How you reacted to the idea of child-free shopping hours
A CALL to introduce child-free hours at shopping centres has received mixed response with many people slamming the idea on social media.
The NewsMail's Facebook followers were quick to dismiss the suggestion as unfair and ridiculous.
Kylie Campbell said she was shopping with her well-behaved 18 month old two weeks ago when she had to listen to a couple screaming and swearing at each other at the checkout.
"Can we have bogan free hours too?" she asked.
While Lisa McGaw said children need to understand what is and what isn't socially acceptable behaviour whilst in public.
"I personally find it difficult myself with two special needs kids to shop with them but how will they learn social adequacy if they aren't allowed the opportunity to shop at times?" she asked.
And Sarah Weston said people need to remember children are people too.
"A shopping centre is a public place and it should stay that way, what about the working families that can only go out later or on the weekends," she said.
However while Leesa Marie didn't think child free shopping was the way to go, she did agree that parents should learn how to be the parent again and stop allowing children to rule them.
"Unfortunately that's the way the world has gone.
Discipline is out the window because it's frowned upon and kids get what they want to save embarrassment," she said.
The suggestion to introduce child-free shopping hours came from Bundaberg resident Denise Fox, a former teacher with 40 years experience.
Here are her thoughts:
"Imagine a shopping experience free from screaming and misbehaving children! It is unreasonable to expect retail workers and shoppers to put up with other people's tantrum-throwing, out-of-control children.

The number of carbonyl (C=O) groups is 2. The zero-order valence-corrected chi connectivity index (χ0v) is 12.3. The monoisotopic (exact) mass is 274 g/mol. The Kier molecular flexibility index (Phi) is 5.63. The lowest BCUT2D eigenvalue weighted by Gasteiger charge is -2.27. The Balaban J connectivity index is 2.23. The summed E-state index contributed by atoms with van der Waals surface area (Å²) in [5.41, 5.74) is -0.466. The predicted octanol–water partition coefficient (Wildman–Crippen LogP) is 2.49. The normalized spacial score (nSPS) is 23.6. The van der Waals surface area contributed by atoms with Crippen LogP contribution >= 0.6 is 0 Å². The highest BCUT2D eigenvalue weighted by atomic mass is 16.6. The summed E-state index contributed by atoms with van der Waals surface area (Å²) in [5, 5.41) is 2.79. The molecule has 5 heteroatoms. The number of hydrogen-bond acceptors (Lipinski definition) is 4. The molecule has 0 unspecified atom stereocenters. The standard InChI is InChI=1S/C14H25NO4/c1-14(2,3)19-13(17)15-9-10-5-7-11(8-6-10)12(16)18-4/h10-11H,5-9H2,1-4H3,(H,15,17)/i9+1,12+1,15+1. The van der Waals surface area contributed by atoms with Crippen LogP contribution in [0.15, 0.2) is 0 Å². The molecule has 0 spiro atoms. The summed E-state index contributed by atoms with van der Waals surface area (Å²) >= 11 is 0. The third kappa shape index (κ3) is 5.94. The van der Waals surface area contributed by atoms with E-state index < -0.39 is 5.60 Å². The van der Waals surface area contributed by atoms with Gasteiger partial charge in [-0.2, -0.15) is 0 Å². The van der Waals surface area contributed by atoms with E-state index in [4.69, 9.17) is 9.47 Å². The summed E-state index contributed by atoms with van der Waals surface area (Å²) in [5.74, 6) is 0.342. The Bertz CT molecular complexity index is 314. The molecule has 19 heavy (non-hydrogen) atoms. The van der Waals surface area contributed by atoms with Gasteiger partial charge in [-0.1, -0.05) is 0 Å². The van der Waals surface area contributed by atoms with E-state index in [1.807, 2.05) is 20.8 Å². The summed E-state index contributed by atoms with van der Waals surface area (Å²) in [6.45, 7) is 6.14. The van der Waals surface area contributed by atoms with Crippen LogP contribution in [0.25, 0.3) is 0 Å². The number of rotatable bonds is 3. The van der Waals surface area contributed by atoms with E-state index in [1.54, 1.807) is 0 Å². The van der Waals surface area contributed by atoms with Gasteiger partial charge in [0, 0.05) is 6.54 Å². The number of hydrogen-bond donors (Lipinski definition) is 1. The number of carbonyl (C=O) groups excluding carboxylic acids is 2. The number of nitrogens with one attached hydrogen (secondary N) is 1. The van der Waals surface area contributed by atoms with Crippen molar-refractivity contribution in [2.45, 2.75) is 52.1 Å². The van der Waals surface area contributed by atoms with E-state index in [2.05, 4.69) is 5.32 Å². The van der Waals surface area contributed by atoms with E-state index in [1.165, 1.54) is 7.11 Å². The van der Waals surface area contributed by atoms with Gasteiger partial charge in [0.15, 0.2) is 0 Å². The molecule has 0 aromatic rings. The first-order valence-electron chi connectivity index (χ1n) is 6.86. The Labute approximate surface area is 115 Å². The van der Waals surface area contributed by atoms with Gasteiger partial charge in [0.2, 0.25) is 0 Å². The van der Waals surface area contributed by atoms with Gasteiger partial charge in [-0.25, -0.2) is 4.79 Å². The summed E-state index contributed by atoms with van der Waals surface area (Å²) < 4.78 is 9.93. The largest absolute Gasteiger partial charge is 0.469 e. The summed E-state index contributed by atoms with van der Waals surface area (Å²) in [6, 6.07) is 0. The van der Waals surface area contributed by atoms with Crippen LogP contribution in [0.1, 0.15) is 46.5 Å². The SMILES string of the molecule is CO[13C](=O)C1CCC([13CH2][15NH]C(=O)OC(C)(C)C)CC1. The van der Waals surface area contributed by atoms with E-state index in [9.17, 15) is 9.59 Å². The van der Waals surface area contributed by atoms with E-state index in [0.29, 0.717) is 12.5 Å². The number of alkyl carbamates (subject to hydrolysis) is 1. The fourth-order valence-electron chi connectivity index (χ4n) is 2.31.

It is unreasonable for people to be expected to endure the unnecessary noise of a child when the mother makes no effort to control it preferring to engage with texting or chatting on the phone.
Prolonged screaming and wailing are just not on. The comfort of the majority should not be compromised by the antics of a few.
Children need to learn how to behave in public situations. If they can't behave then they should not be there until such time as they can behave.
What if store owners, especially for eateries, were to request that the child be removed?
What if the parent was required to compensate the staff for the headache their child caused?
It is first and foremost parents' responsibility to equip children with the social skills to behave, but, when it is clear these people either don't have a clue or lack respect for others, then surely it is up to the store manager to take action before customers are turned away.
Some airlines have taken the bold step of banning kids from premium class. When will the managers of shopping centres take the even bolder step of banning kids from the centre for an hour or two on specified days? "